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Truck Accidents

A collision with a commercial truck often results in catastrophic injuries for the driver of a passenger vehicle. According to the Insurance Institute for Highway Safety, 1 in 10 highway fatalities is caused by a truck accident. A fully loaded tractor-trailer can weigh 20 to 30 times more than a car; a fact which can cause devastating results in a crash. Strict federal and state regulations govern the trucking industry including the hours of service regulations which stipulate how long a driver can spend behind the wheel before taking a rest. Unfortunately, many companies in the trucking industry pay drivers by the load, rather than by their distance covered, thus creating pressure for drivers to get to their destination as fast as possible, often encouraging violation of these important safety regulations.

Common Causes of Truck Accidents

Driver error is the most common cause of truck accidents. In fact, driver error is 10 times more likely to be the cause of a truck accident than any other factor. Some examples of truck driver behavior that can lead to an accident include:

  • Distracted driving
  • Fatigue/sleep deprivation
  • Substance abuse, prescription or recreational drugs/alcohol
  • Judgement errors, frequently caused or compounded by the above examples

The second most common cause of truck accidents is equipment failure, generally due to improper or incomplete maintenance. A fully loaded tractor-trailer can require 20 -40 times more stopping distance than a car.  This differential is even greater with poorly maintained brakes or tires.

Injuries Suffered in Truck Accidents

When a truck crashes into a passenger vehicle, such as a car, the occupants of the car often suffer devastating injuries. The force transferred onto the smaller car is far greater than that of an accident between vehicles of equal size. Trucks often set off a chain reaction or multi-vehicle collision, which results in a greater number of injuries. Common injuries suffered in truck accidents include head and neck injuries, back injuries, spinal cord injuries, broken bones, and lacerations.

Liability in a Truck Accident

Truck accidents are different. They are more complex than passenger vehicle accidents, and require experienced counsel to achieve justice.  If you’ve been injured in a truck accident, you need an experienced truck accident lawyer who understands how to explore the liability of the following parties:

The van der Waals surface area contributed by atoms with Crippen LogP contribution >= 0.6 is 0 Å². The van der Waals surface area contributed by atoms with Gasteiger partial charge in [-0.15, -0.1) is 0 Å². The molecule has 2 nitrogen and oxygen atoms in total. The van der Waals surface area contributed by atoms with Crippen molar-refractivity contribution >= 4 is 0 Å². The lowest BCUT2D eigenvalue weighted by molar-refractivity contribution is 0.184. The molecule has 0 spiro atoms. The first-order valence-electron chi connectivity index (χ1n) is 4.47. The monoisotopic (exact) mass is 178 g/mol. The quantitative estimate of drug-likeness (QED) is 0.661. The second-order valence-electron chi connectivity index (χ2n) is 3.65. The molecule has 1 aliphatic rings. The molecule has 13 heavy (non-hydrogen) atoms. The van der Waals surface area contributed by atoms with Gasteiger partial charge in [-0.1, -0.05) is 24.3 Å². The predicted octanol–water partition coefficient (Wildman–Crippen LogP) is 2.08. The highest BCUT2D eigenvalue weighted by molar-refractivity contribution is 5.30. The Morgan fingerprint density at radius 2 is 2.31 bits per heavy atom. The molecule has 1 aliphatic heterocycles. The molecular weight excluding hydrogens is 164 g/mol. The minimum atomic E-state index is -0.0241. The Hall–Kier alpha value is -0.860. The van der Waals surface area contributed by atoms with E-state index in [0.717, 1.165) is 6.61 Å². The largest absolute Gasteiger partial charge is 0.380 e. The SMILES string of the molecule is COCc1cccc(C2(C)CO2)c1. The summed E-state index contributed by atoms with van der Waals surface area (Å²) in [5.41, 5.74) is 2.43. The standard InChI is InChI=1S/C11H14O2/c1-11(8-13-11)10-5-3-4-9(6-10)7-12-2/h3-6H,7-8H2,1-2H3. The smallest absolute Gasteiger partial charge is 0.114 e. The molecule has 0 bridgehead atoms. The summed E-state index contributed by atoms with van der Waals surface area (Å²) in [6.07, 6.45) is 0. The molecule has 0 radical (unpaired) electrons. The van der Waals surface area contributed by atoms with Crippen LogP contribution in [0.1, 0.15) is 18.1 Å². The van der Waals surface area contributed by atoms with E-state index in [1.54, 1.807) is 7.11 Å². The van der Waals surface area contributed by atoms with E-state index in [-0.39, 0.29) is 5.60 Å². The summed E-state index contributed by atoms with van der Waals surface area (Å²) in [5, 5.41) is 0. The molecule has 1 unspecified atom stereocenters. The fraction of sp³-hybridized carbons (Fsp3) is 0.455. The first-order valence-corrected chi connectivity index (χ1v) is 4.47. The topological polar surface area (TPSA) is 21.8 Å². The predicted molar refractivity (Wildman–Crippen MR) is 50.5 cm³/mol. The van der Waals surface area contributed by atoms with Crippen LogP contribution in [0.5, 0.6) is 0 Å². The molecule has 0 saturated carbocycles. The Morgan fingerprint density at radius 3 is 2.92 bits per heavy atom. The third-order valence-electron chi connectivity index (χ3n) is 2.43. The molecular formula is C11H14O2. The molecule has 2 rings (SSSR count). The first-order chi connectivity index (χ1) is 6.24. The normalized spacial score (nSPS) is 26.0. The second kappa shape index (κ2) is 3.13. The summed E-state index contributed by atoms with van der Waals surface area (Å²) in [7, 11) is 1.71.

• The truck owner
  • The truck driver
  • The company/person who leased the truck from the owner
  • The loader/shipper of the cargo if the truck was improperly loaded and this was a factor in the accident
  • Manufacturers of any defective parts that may have caused the accident, such as tires, brakes, or the truck itself

Every accident is different and determining liability is complicated. Some of the evidence needed to pursue a personal injury claim in a truck accident includes:

  • Data from the “black box” or onboard communications system that will show how fast the truck was traveling, speed patterns, whether the driver used the brakes, and other vital evidence
  • Onboard video recordings
  • Inspection reports of the condition of the truck at the scene of the accident
  • Post-accident drug and alcohol screening of the driver
  • Driver’s logs which show if any federal rules mandating breaks have been violated
  • Driver’s professional and personal driving records
  • Driver’s training record
  • Bills of lading and trip tickets
  • Vehicle inspection and maintenance records

Truck companies have teams of investigators who will quickly arrive at the accident scene to gather evidence and start a report that will help them avoid liability. When you try to recover compensation for your injuries and the damage to your vehicle, you may be up against these experienced investigators, not just the driver of the truck. If you are injured and trying to get back on your feet, it is in your best interest to contact a knowledgeable attorney immediately.